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Parents: The Liberal Case Against Private Education

Joehahnnyt

There's long been a lament among school reformers that all that's needed to make public schools much better is to make school assignments random rather than neighborhood-based and to ban private schools rather than letting parents with means opt out of the system.  

In recent weeks, a couple of liberal writers are making somewhat the same points, albeit from a different point of view, arguing that it's fundamentally anti-progressive to homeschool your children or even to send them to private schools.

What do you think about your friends and colleagues who homeschool or choose private schools but still consider themselves liberal?  What impact would it have, if any, to have more of those families in the public system, even assuming such a thing be arranged?

Read below for more on the recent articles and what to make of liberals who private school their kids.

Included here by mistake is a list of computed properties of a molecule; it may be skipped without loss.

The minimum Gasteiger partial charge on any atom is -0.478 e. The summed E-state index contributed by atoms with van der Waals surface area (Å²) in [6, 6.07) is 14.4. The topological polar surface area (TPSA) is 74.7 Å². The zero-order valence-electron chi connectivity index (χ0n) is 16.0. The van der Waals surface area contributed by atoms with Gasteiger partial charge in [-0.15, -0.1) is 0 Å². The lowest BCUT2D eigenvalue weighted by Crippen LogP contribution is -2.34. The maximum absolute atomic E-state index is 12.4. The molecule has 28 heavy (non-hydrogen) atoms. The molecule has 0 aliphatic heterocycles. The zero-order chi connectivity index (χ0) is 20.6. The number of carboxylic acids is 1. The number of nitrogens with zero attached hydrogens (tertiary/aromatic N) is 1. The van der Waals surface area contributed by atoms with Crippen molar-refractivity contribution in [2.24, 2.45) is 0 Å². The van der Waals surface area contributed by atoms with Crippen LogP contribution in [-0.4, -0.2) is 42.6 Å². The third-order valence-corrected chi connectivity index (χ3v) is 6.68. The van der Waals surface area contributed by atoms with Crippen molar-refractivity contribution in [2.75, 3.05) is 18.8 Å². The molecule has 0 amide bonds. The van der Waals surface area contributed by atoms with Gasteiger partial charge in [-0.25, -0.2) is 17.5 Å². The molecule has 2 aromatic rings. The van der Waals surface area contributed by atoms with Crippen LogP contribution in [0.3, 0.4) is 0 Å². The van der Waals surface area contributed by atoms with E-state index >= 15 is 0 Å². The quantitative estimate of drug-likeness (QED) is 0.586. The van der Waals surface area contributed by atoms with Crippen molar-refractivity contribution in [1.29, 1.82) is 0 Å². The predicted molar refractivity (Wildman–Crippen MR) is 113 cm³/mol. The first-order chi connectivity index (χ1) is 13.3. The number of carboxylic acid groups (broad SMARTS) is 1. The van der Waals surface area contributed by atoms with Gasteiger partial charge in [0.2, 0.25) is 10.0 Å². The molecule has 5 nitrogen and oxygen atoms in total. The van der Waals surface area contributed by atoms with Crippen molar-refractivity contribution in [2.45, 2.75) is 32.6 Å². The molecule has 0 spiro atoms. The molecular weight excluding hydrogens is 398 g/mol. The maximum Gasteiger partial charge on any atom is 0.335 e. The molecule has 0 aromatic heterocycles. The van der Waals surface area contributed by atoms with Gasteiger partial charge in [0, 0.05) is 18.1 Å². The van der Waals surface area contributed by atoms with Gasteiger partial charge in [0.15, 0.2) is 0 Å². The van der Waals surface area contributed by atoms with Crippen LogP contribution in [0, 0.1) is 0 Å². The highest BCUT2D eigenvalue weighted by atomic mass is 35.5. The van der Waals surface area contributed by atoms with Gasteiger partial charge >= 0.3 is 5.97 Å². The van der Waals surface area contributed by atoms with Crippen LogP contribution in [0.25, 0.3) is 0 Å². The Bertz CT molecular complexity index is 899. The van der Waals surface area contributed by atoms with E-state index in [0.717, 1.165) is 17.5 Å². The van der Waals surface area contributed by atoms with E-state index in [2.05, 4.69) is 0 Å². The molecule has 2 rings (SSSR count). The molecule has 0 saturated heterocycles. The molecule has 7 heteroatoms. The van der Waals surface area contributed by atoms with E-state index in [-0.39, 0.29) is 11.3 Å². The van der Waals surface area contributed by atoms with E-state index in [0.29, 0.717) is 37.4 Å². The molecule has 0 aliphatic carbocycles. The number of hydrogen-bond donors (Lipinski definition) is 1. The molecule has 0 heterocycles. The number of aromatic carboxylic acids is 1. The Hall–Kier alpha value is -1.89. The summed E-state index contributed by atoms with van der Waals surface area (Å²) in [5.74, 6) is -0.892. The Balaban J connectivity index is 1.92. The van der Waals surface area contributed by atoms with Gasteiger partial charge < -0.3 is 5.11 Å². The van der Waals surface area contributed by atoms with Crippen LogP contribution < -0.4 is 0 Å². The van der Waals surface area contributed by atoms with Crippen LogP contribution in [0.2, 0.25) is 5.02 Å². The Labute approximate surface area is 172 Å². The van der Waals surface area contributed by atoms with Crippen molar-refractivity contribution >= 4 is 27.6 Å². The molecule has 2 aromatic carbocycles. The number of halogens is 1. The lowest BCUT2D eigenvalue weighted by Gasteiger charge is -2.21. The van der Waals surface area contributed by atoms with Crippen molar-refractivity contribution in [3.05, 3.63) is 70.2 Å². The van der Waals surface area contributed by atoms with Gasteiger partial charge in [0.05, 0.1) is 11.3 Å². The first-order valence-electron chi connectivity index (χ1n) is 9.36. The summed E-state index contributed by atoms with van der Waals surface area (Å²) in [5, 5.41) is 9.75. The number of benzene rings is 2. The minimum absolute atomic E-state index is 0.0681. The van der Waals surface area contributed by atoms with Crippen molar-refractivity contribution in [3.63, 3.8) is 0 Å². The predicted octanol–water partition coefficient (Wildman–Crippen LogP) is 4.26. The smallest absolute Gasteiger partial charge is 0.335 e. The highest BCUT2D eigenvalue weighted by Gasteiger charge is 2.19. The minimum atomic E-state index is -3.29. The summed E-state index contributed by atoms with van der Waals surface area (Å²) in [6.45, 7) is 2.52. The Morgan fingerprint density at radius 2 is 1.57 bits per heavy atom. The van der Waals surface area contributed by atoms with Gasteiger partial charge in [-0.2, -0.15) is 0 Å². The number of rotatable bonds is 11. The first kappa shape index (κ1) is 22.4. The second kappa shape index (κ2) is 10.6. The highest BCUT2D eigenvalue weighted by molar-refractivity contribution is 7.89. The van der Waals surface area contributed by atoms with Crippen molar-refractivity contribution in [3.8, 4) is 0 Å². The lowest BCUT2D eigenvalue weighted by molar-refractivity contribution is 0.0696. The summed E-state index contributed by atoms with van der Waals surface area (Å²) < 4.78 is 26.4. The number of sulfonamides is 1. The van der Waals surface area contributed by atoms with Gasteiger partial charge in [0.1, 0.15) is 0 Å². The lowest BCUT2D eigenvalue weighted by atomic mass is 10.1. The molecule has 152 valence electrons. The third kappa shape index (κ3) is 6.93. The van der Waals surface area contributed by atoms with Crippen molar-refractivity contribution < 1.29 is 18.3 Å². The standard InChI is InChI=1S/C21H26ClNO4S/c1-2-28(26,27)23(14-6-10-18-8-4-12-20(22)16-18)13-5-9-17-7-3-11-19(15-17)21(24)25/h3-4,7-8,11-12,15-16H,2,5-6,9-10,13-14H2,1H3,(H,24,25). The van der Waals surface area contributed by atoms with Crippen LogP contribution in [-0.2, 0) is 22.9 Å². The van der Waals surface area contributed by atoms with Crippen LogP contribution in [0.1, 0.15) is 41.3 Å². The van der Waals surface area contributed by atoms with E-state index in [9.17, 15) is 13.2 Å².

First, left-leaning education reporter Dana Goldstein wrote a piece about liberal homechooling (Slate), which ignited an online firestorm of debate.  More recently, SF-based former TFAer and mom Rhiana Maidenberg called out liberal icon Michael Moore and other progressives for choosing private school over admittedly imperfect public school options choices (Babble).

For my part, I can't imagine a viable mechanism for mandating any of these things, and I can already hear conservatives and libertarians opting for the opposite solution (taking government out of education and letting everyone make his or her own decisions individually).  

But it seems a reasonable proposition to me that public education would be better, over all, if everyone with school-age children was engaged, and that our current system of choice has created and perpetuaded the current extremes of excellence and inequity.  The "my children shouldn't have to pay" and "leave my kids out of this" arguments never made great sense to me, especially when uttered by public figures and/or righteous liberals who tend to wag their fingers on other issues. 

If liberals enrolled their kids in public schools, my guess is that the quality of the public education system would improve somewhat, bolstered by an influx of accomplished students and affluent parents, even though the educational experience for some of those individual students might be inferior.  And, in my view at least, they would be walking the walk rather than just talking the talk.  

Comments